It is exactly 200 years since Nicolas Appert, a Frenchman, invented the process of boîte de conserve: conserving food by heat sterilisation before placing it in a hermetically sealed container (originally glass bottles, but more recently in metal boxes). He then went on to create the first conserving factory in the World. The invention changed the lives of so many people, including sailors for whom the invention meant less chance of scurvy and other maritime ailments.
How many of us today can deny the contribution that the humble “boîte” makes to our own lives, always there in the cupboard when we need a snack or a meal in a hurry and do not have the time to shop or cook? Pretty much anything is available, from the most humble ingredient to the more exotic, and with a range of prices too!
My wife and I have become rather fond of Conserverie La Belle Iloise, founded in the 1920″s, and based in Quiberon with outlets all over the region – we visit La Turballe, Le Croisic, and Le Pouliguen for our regular “fix”. They have a superb and constantly evolving range of high-quality seafood-based conserves, along with recipes, including Soupe de poissons, various chowders, mackerel, and lentil salads, as well as the traditional mackerel in Muscadet and Sardines in olive oil. They also sell tinned sardines that need to be warmed up: “Les sardines chaudes”. They come in various flavours such as “Beurre de Baratte”, “À la Nantaise” (with Muscadet), “Tomate et Pistou”, “Oriental spices” and finally “Sarrazin et Beurre de Baratte” (buckwheat). Absolutely delicious! The shops generally have a few taster products to try. I usually grumble when I see the price, and you mostly need to buy in packs of at least 3, but. as my lovely wife reminds me, I have invariably forgotten about this when it is served up for lunch.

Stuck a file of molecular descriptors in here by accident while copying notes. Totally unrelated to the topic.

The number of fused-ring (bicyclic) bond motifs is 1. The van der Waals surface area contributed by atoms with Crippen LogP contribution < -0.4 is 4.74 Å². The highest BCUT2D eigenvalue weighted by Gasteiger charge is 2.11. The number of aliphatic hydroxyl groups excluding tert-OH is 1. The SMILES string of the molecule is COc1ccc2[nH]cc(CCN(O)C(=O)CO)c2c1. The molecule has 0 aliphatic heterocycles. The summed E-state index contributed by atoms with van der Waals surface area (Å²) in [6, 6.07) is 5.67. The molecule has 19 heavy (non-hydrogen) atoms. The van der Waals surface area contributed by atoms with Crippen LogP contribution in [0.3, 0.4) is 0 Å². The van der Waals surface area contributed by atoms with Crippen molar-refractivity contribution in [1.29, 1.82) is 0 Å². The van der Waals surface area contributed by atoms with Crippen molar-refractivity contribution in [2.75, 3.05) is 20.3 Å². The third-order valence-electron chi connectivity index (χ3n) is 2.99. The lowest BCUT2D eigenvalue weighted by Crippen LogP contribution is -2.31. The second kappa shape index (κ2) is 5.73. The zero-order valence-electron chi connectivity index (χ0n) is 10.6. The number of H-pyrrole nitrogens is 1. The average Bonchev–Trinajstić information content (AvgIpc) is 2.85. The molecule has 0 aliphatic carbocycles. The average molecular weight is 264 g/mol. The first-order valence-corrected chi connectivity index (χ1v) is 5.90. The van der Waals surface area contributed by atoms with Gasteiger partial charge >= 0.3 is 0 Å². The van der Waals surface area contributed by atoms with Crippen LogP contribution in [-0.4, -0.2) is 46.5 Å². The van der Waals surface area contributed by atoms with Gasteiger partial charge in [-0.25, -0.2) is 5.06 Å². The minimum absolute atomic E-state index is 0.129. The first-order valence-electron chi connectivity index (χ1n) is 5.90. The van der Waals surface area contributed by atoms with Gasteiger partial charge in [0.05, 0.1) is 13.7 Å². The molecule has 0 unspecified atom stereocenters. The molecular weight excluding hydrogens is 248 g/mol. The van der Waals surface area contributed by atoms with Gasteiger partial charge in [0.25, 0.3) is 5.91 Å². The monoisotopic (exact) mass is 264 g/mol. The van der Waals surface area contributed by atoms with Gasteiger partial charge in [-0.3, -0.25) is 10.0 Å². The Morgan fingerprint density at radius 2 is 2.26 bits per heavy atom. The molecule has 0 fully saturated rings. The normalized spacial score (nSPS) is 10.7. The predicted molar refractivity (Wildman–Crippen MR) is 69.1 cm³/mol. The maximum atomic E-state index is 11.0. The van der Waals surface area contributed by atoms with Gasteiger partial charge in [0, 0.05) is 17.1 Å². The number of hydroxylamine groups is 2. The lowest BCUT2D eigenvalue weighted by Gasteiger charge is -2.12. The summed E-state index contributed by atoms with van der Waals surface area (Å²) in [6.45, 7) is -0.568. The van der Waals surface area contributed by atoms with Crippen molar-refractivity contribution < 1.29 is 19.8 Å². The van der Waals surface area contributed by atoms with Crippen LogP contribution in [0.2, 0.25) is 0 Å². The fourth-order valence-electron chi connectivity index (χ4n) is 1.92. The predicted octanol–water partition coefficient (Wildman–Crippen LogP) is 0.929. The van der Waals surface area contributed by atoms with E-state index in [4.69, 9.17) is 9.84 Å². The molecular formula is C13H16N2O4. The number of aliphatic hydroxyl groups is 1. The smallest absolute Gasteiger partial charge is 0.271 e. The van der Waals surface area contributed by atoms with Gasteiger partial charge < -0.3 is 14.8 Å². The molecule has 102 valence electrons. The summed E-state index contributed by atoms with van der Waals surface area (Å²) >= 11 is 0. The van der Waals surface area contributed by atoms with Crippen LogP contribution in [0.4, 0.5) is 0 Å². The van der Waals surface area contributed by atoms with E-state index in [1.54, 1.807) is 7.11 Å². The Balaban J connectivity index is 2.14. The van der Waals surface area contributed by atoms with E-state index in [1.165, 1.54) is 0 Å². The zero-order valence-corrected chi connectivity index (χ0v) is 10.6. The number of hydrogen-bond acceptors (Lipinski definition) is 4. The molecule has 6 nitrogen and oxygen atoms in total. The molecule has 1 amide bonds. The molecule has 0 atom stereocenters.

Joyeux anniversaire to the (not so humble) boîte de conserve, and here’s to the next 200 years! Cheers!